With Sen. Robert Menendez reportedly facing indictment on criminal charges, Democrats in New Jersey could be facing a big political problem, The New York Times
That is, according to the Times, as the Garden State has become increasingly Democratic in political makeup, the Democratic Party has generally stayed with a small number of long-serving officials like Menendez.
Menendez has vowed to fight the charges, which involve his relationship with a political benefactor, Florida eye surgeon Salomon Melgen, and are reportedly scheduled to be handed down within a month.
Depending on the seriousness of the allegations, he could come under pressure to resign.
Most Democratic lawmakers in New Jersey have only left office as a result of criminal investigation, personal impropriety or death.
Former Gov. Richard Codey — a state senator who became acting governor in 2004 when incumbent Democratic Gov. James McGreevey resigned during a scandal involving sexual blackmail — said the state party was in "a very confused state."
The Menendez case "could take years to play out, and I don't see Sen. Menendez as someone who would just lay down and walk away," Codey said, adding that he supports the state's senior senator and regards him as honest.
Speaking of the New Jersey Democratic Party, Codey opined that "there are times when we take the 'fun' out of the 'dysfunctional.'"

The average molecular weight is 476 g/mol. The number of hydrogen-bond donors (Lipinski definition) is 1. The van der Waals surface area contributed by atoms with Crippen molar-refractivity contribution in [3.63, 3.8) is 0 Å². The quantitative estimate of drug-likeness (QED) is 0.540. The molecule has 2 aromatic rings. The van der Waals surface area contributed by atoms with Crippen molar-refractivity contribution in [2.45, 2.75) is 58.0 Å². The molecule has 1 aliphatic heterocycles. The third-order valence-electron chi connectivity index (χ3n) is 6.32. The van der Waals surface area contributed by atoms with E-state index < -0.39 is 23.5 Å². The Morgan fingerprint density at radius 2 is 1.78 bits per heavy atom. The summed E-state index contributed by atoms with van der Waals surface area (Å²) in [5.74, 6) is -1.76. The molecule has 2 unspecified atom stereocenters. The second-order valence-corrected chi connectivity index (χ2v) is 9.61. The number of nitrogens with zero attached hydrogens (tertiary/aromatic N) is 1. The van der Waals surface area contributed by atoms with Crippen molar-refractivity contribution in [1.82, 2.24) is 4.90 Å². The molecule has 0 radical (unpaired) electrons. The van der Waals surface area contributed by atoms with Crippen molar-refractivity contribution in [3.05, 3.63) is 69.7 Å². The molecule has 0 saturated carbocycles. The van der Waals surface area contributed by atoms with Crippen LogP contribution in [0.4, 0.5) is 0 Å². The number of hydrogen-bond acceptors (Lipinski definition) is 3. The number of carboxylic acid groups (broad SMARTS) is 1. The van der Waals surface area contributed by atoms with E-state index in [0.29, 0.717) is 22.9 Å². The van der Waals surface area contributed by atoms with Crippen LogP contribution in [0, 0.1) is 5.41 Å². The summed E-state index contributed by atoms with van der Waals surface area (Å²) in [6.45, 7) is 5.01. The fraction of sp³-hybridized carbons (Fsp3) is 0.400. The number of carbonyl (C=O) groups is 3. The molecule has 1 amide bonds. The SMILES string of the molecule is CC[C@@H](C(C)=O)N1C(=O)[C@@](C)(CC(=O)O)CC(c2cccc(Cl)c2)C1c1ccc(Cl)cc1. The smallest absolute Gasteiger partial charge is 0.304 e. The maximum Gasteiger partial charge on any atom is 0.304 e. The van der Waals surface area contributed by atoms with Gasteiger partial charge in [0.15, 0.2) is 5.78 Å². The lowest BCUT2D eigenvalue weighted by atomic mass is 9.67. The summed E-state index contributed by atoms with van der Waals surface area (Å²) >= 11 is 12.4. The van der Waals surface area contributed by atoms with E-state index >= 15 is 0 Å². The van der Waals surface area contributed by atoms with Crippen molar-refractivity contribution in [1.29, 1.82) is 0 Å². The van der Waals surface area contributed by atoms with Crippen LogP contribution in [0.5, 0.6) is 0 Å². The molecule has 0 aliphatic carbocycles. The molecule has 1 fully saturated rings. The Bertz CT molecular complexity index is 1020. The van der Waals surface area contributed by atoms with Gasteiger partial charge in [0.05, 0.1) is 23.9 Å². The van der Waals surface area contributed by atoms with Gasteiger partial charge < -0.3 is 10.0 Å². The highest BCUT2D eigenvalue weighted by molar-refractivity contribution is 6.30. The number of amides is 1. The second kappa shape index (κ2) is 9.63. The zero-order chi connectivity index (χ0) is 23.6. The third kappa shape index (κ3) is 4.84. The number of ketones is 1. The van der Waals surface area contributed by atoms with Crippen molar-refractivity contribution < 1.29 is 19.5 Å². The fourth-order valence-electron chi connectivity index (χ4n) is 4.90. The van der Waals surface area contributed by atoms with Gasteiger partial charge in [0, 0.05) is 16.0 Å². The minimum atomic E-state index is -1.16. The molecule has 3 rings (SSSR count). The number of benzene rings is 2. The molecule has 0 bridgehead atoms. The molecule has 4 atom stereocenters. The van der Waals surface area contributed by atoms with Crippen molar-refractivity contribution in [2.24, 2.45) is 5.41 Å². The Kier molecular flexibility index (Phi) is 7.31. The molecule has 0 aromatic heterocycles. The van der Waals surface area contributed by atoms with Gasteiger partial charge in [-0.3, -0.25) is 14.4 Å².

Until now, when hit by political disaster in recent years, Democrats have had a replacement candidate available.
When a mushrooming ethics investigation in 2002 threatened to lead to the defeat of incumbent Democratic Sen. Robert Torricelli and enable the GOP to win a Senate election for the first time in 30 years, Democrats easily persuaded Democratic Sen. Frank Lautenberg to come out of retirement and take Torricelli's place.
Lautenberg held the seat for Democrats until his death two years ago.
The party then turned to Newark Mayor Cory Booker to keep the seat in the Democrats' hands.
For close to a decade, state Democrats relied on Jon Corzine
, a former Goldman Sachs executive who was elected to the state’s other Senate seat in 2000 and elected governor in 2005.
Menendez, a veteran congressman, was appointed to the Senate to fill out the final year of Corzine's term before winning election in 2006 and 2012. Corzine was defeated for re-election in 2009.
What the Times described as a game of "electoral musical chairs" has done little to help state Democrats develop a deeper political bench.
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